Odious as bullfighting is, at least the matador has to display courage and bravery , unlike the be-tweeded musketeers, esconced in the butts blasting away to their hearts content.
There should be no place for this Victorian/Edwardian ritual in a modern, forward looking society.
33 Aberdour Place,
No hiding from failings
Sir, – As education secretary John Swinney pushes on with his education ‘reforms’, those who recognise a weak attempt at hiding the truth will remain unimpressed.
Over the last ten years the SNP government has squeezed resources out of Scottish education.
This has had a terrible affect on teachers’ morale which is now at an all time low.
Regardless, the SNP’s leaders still expect plaudits for putting much smaller sums of investment back in recent times to address the attainment gap in which it has so clearly failed our children.
As for the widely criticised Curriculum for Excellence that so many teachers and other education experts view as being more of a curriculum for decline, Mr Swinney blithely promises that he will take ‘CfE further’.
Ignoring criticisms that it has been undermining educational standards, John Swinney promises more of the same, expecting us to believe that tinkering with governance will enable the changes education so badly needs.
Teachers know that only more resources and an honest acceptance that the CfE is doing more harm than good will help get Scottish education out of the mess that the SNP has made of it.
A dangerous situation
Sir, I question the advisability of converting the Queensferry Crossing, with only two lanes (albeit plus a hard shoulder) to full motorway status, permitting speeds of 70mph.
In wet weather, the stopping distance (based on thinking/reacting/braking times) can increase from 110 metres at 50mph to 150 metres at 60mph and to 200 metres at 70mph, and probably even longer on the downward slope.
Without trucks and buses, it may possibly be safer than other two-lane motorways and dual carriageways, but it still seems an unnecessary risk on a bridge. There have been several recent examples of the total mayhem caused by high-speed motorway accidents.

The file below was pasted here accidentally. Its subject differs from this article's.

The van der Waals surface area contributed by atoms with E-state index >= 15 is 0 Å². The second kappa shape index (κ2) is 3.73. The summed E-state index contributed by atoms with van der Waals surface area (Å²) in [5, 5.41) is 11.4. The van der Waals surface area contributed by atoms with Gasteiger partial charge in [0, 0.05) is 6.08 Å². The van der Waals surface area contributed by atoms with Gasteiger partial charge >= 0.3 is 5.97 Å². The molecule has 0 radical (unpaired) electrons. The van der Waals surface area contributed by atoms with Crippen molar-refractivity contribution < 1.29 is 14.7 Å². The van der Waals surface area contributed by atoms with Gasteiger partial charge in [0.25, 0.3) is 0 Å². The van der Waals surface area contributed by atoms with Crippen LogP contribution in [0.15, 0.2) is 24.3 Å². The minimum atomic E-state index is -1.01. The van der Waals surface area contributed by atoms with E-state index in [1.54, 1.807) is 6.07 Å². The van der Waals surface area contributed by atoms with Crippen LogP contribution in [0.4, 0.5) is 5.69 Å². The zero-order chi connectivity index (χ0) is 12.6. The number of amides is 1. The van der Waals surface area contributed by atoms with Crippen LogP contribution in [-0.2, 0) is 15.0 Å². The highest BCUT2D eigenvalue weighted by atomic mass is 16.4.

I wonder whether limits of 50mph on the inside lane and 60mph on the outside lane were considered?
12 Horseleys Park,
Highlighting UN ‘hypocrisy’
Sir, – In a long-awaited speech Donald Trump rightly criticised the United Nations, that corrupt, opaque, diplomatically immune and by and large unaccountable body which regards the billions it gets from western tax-payers as an entitlement.
Decisions are dictated by non-democratic voting blocs, such as the Saudi-based 56 member Islamic Conference or the 120 member Non-Aligned Movement, chaired in recent years by such luminaries as Cuba, Egypt, Iran and Venezuela.
In the ‘Cash-for-Kim’ farrago the UN Development Program transferred hard currency and dual-use goods including nuclear technology to North Korea while Iran received nuclear technology from its World Intellectual Property Organisation.
Finally, there’s no more glaring example of UN hypocrisy and subversion than its Human Rights Council dominated by such human-rights abusers as Saudi Arabia, Cuba, Qatar, Venezuela, Gabon, Bangladesh, Burundi, Cote d’Ivoire and so on.
Rev Dr John Cameron.
10 Howard Place,
Nurses’ tickets at outrage
Sir, – What kind of an organisation is Indigo Park Services, the firm which operates the car park at Ninewells Hospital in Dundee?
Nurses going about their lawful business of tending to the sick are punished by huge fines simply because they overstayed their parking time.
This is nothing short of outrageous.
One wonder what we can expect next?
Perhaps emergency service vehicles will be clamped because they park on a double yellow line?
9 Justice Park,